lantic City, held an inquest on the body, and
rendered a veidict of found drowned.
Markets by Telegraph.
Naw York, Bept. 25. stocks steady. Chicago and
Bock Island, H2; Reading, V6!4 OkDtou. 47:
Krle, 46 M Cleveland and Toledo, 101S: Cleveland and
Plimbarg, 87S; Pittsburg- and ton Wayne,
Michigan Central, lis'-; Mlcblgen Htmtliern, S4
New York Central, 127: Illinois Central, 14:1 7,'; Cum
berland preferred, ti; Virginia to, UK: Missouri
& Hudson Klver, 140; itm. 114: do. lwtl
leu1; do. IBM, lio'V; do. new. luK; lo-40a. 1W4.S,. Gold,
141, 'i. Money Bncbanged. Exchange, H't.
An Englishman hi8 paid: 400 florlflB tor
BchiUer'B tall.
Thla Mornlnar'a Quotations,
By Atlantic Cable.
London, Sent 25 A. M. Consols. 941 for
money and account. American securities qmet
and steady; Krle Railroad, 334: Great Western,
38; United States Five-twenties, 73): Illinois
Central, 92$.
Paris, Kept. 25 A. IT. Tho Course is firm.
Rentes, GBf. 02c.
Liverpool, Bept. 25 A. M. Cotton steady;
the sales are estimated at 10,000 bales. Sales of
the week, 67,000 bales; for export, 14,000; for
speculation, C000 bales. Stock, 422,000 bales, Of
which 126,000 are American.
Breadstnffs quiet. No. 2 red Western wheat,
lis. 2d. Provisions unchanged.
London, Sept. 25 A. M. Sugar on the spot,
firm; to arrive, buoyant. Sperm Oil, 8!)s.
Paws, Sept. 25. Tbe decrease of bullion In
the Bank of France is 150,000 franc.
Lonoon. Sept. 25. Koo-chow dates report
tea declining. The exports of new crop were
ninety million pounds.
Thla Afternoon's notations.
London, Bept. 25 P. M. Consols, 94 for
money and account. United States Five
twenties, 731. . Erie Railroad, 33. Atlantio and
Great Western, 39. Illinois Central, 93.
Liverpool, Sept. 25-P. M. Cotton steady.
Stock afloat, 646,000 bales, of which 3000 arc
American. Lard quiet and steady. Pork firm.
Bacon, 56s. 6d. Spirits ot Petroleum, Is. 43.
IIuvrk. Sept. 25. Cottou, 123f. per cent.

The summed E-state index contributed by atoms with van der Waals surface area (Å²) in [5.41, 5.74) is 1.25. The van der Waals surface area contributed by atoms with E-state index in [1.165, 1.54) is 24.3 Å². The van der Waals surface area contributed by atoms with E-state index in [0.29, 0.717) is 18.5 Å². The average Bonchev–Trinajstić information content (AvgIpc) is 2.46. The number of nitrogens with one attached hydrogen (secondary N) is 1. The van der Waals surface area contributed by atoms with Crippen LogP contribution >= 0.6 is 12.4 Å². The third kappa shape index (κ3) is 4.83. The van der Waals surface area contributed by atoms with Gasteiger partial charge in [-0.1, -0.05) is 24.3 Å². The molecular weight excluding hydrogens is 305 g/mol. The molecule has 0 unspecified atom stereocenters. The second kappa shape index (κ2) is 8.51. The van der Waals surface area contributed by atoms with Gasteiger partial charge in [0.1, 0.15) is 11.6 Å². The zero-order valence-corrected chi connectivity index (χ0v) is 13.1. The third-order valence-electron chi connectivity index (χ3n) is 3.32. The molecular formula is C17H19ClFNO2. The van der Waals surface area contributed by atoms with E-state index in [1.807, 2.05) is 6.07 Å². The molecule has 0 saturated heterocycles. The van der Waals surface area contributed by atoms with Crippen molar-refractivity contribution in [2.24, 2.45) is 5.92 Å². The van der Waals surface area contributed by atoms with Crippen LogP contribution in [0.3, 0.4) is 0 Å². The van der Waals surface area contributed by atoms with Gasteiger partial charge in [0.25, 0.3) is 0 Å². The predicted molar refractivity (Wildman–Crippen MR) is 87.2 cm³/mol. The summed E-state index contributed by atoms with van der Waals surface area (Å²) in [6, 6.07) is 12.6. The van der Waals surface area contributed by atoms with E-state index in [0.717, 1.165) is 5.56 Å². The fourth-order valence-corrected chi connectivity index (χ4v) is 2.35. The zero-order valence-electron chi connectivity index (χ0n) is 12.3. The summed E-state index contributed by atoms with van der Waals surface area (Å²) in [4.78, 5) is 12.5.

Tree Ordinaire.
Antwerp, Sept. 25 P. M. Petroleum qule at
New York Stock lnotatlon, t P. f.
Received by telegraph from Uiendlnning A
Davis, Btock Broker. No. 48 8. Third st reet:
Pltt8.F.W:nfl OnLlOU
Toledo A Wabash.. 57
Adams Express 5l'i
Wells. Fargo M 2!)i
N. Y. Cent. R. 127-1
N. Y. and Erie R... 6nVjj
Ph. and Rea. K. ....... 0
miuu. a. bdu x.x. x. o--xi vt tuiH, r srKu
Die. anil Pitt. R. ...... 87i U.S. Express Co..... 60
Cbl. AN.W.R.oom. 87 iTennesaees 'new.... tts 'i
Chf.AN.W. K. prt. 87 Gold .......112' i
Chi, and R. I. R......mW Market firm. "
Ills Views on the Eastern Question. Q
Mazzlni has addressed the Polish nation the
following letter on the Eastern question:
Brothkhb: Having observed that, la the crisis
which Is prepsrlng la ih Kt, many Poles are set
ting out on a false path, allow me, tu rough youl
means to address a few words toyour compatriots.
Poles, In order not to be deceived, you bave but to
consult tbe blood wnicU 11js In your veins, your
national traditions, aud the mission 10 which Clod
summons you, and which can alone now give a uame
and victory to the Polish nation.
During two cen'urit-s aud a half you have fought
atalnst tbe crescent. For tw iceivunes and a hair
lrom Ladlslaus VI to Augustus 11 you h we bean the
shield of Kurope acalnat Ittlamism, tbe defeaders of
the dogma of Liberty, oar common life, agln9t tbe
dogma ef the Eastern latalUm. Poland has continued
tbe work ol Greece; tbe btiles of the Mirva, Choo